» » » Ignoring the Financial Situation

Ignoring the Financial Situation

posted in: Weekly Commentary 0
By Lowell L. Kalapa


Despite all the media coverage and all the speeches by public officials telling us how bad the shape of the state’s finances are, there continues to be those who totally ignore the fact that the state has no money. The requests for additional funding are predicated on a variety of reasons from compliance with court-ordered consent decrees to the need to support those who truly cannot support themselves.
 

 

 

Public officials have known about the lack of funding for at least the past three years and have been warned about the shrinking revenue growth for longer than that.

       Although it is understandable that those in the general public or special interest groups perhaps do not understand the gravity of the state’s financial situation, there is no excuse for state administrators and state lawmakers. Public officials have known about the lack of funding for at least the past three years and have been warned about the shrinking revenue growth for longer than that. Yet it seems that they have selective hearing or they have turned off their hearing aids when it comes time to talk about funding programs of interest to them.

For state administrators, it appears that they have not shifted gears into realizing that they need to find solutions to problems in their departments by coming up with new and innovative ways that utilize existing resources. The mantra of state administrators continues to be: “Just give us more money and we can solve the problem.”

But faced with the reality that there is little or no money left in the pot, lawmakers on the money committees have begun to push back. On the Senate side, the money committee chairs have asked department heads to define the mission of their departments and programs and to set measures of effectiveness by which lawmakers can then judge whether or not they are achieving their goals. While this is a step forward in the right direction, with the financial situation as dire as it is, perhaps lawmakers should preface their questioning of the departments with an inquiry as to how much do the departments think they can cut back their budgets and how they can achieve it without jeopardizing the health, safety and welfare of the community.

What is scary is that some lawmakers still believe that there is some untapped source of money out there that they can still tax. One lawmaker, for example, thinks that a nickel per barrel tax on petroleum products imported into the state is an ideal target for a tax increase, because no one will know the difference except perhaps the “big oil companies.” And certainly she is correct, no one will see the direct imposition of the tax as it is paid by the importers of the products, but don’t fool yourself, the importers – in this case the “big oil companies” – aren’t going to absorb that cost. They will promptly pass that additional cost on to their customers who, in turn, will pass the added cost on to us as consumers. So who are we kidding, instead of lowering the cost of living so we can all survive in Hawaii, a lawmaker is proposing that we yet again have higher costs with which to cope.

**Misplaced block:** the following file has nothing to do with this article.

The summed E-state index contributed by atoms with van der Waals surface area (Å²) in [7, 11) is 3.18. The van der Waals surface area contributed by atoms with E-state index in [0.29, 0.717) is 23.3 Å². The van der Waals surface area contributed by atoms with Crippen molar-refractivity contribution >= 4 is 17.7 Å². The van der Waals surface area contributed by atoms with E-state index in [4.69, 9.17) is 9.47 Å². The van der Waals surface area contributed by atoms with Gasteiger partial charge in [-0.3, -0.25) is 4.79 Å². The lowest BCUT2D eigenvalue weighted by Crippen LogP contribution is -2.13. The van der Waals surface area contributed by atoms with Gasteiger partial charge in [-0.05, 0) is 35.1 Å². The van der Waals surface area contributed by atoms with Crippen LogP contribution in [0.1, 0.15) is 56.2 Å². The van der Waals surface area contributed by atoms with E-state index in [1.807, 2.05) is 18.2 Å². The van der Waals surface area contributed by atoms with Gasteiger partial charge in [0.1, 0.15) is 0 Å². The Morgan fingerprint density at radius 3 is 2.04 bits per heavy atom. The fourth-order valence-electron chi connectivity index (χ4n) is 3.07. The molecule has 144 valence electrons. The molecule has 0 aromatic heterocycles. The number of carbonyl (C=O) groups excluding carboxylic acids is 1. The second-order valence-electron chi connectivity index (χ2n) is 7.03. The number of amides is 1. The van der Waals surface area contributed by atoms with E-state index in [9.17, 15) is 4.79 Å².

Lawmakers are not alone in this pursuit of new funding sources. Special interest groups are again targeting the state conveyance tax on real estate as well as a possible surcharge or additional charge on capital gains to fund their programs. Others are looking at the “sin taxes” on alcoholic beverages and cigarettes to fund their favorite programs..

 

 

 

What is scary is that some lawmakers still believe that there is some untapped source of money out there that they can still tax.

       While these targeted tax increase proposals may be politically palatable, any and all of these efforts ignore the basic underlying problem with state government today. It is much, much too large for this economy to carry. Even if these targeted tax increase proposals will hit only a small segment of the economy, it is that much more economic wealth that is devoted to government rather than the expansion of the private sector.

It certainly boggles the mind that public officials have not taken the cue that this a whole new ball game. Certainly the message isn’t clear from the top as evidenced in the Governor’s task force proposal which makes sparing mention of government downsizing. With leadership like that, it is not hard to understand why bureaucrats continue to think they can just ask for more money.

Print Friendly, PDF & Email

Leave a Reply